The invention of plastic has been a double-edged sword for humanity. While the cheap, versatile material has made life convenient, it is virtually indestructible and takes centuries to decompose. Since avoiding plastic is impossible, companies worldwide are coming up with innovative ways to repurpose the millions of tons of polymer waste that end up in our landfills annually. Among the latest is California-based TechniSoil Industrial, which has devised an ingenious way to reuse plastic waste to repave roads.
Road resurfacing is an expensive undertaking that starts with using special equipment to extract and grind the topmost 3-to-6 inches of asphalt. Since the recycled material is not strong enough to use on its own, half of it is discarded and replaced with fresh hot asphalt. The combined product is mixed with bitumen — a sludge-like petroleum residue that acts as a binding agent — and relaid on the surface. Repaving a single lane mile requires 42 truckloads of new material and hauling out a similar amount of unusable waste.
TechniSoil's process is both streamlined and sustainable. Four large construction vehicles work in unison to extract the top road layer, grind it for recycling, and mix it with the company's Neo binder — liquefied polymer made by chemically recycling discarded plastic bottles and other single-use containers. The blended product is instantly deposited back on the road, paved, and rolled over. Given that each lane mile requires the equivalent of 150,000 plastic water bottles, wide-scale implementation of the product could make a substantial difference to the world's plastic pollution.
“The advantage with recycling in place is that we avoid all of the truck traffic in and out of the construction zone,” Sean Weaver, the president of TechniSoil, says. "That eliminates the emissions from those trips and makes it faster to complete the job. We can do this work very seamlessly at night. The standard process requires heat, but the new process works cold, saving more energy."
Plastic-repaved roads are also more resistant to potholes and cracking and last about three times longer than ones resurfaced with standard asphalt, saving cities and states a substantial amount of money. “Traditional asphalt roads rely on rock for the strength of the road,” Weaver told Fast Company. “With our pavement, it relies on the matrix of a plastic binder for the strength, and the rock is simply a filler.”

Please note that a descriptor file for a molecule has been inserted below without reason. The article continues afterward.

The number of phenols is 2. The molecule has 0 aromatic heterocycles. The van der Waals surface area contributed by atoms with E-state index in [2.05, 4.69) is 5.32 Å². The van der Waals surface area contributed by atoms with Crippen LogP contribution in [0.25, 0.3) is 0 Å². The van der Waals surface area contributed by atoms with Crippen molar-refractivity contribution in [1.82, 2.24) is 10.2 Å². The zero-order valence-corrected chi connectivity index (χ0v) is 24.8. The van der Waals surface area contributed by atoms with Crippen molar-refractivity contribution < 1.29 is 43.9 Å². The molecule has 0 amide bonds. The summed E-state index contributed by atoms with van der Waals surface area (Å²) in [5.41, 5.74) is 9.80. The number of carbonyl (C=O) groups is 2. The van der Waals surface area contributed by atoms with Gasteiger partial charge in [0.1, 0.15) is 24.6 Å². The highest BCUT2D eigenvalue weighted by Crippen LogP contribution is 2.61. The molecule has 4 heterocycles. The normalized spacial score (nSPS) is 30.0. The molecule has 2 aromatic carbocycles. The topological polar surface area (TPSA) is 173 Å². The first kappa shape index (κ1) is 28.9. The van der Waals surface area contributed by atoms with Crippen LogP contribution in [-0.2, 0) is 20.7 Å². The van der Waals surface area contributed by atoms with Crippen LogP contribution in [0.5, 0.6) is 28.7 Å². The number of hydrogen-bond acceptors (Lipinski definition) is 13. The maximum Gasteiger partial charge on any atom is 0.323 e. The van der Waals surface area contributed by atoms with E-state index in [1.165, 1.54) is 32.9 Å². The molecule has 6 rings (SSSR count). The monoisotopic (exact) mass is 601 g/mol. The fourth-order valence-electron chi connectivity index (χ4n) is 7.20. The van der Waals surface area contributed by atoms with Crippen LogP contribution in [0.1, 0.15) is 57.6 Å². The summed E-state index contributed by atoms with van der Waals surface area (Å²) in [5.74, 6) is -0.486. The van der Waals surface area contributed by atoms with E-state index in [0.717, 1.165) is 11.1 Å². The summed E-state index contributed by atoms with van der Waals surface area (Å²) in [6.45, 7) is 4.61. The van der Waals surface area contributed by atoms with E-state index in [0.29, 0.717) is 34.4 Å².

Technisoil's Neo binder has proved to be extremely effective in pilot projects with the California Department of Transportation (CalTrans) and the Los Angeles Bureau of Street Services (StreetsLA). The former has already slated the eco-friendly method for repairing highways throughout the state, and StreetsLA also anticipates incorporating Neo binder in future paving projects in Los Angeles. “This is an exciting technology and a sustainable technology,” said StreetsLA Assistant Director Keith Mozee, “And it’s something that we believe going forward could be game-changing if we deploy on a large scale.”
The California company is not the first to use plastic waste to resurface roads. Dr. Rajagopalan Vasudevan, a chemistry professor in India, came up with the idea in 2001. He has since convinced officials to resurface over 9,900 miles (16,000 kilometers) of highways in his home state of Tamil Nadu with plastic waste. The technology has also been used in varying degrees on roads in the Netherlands, Indonesia, England, and South Africa.
However, not everyone is convinced that plastic roads are the solution to eliminating polymer waste. Some experts assert the the toxic fumes released when plastic is liquefied could be harmful to humans. But Dr. Vasudevan maintains that since the recycled polymer only has to be heated to 338° F (170° C), no harmful substances are released. The expert says, “Plastic decomposes to release toxic fumes only if it is heated at temperatures above 518° F (270° C). So there is no question of toxic gases being released."
There is also concern that the road polymer will eventually disintegrate into microplastic particles and enter our soil and waterways. However, experts say that is unlikely since the blend of asphalt and liquefied plastic is extremely resilient to light and heat.
Weaver is undeterred by the naysayers and stongly believes that his technology may help solve the world's plastic pollution crisis. The CEO says, "We’re turning something meaningless into the single most valuable piece of infrastructure. We can consume all of the world’s waste plastic into our system, and we can do that within the next eight years."
Resources: Neopava.com, Plasticstoday.com, Cnet.com, Dailyadvent.com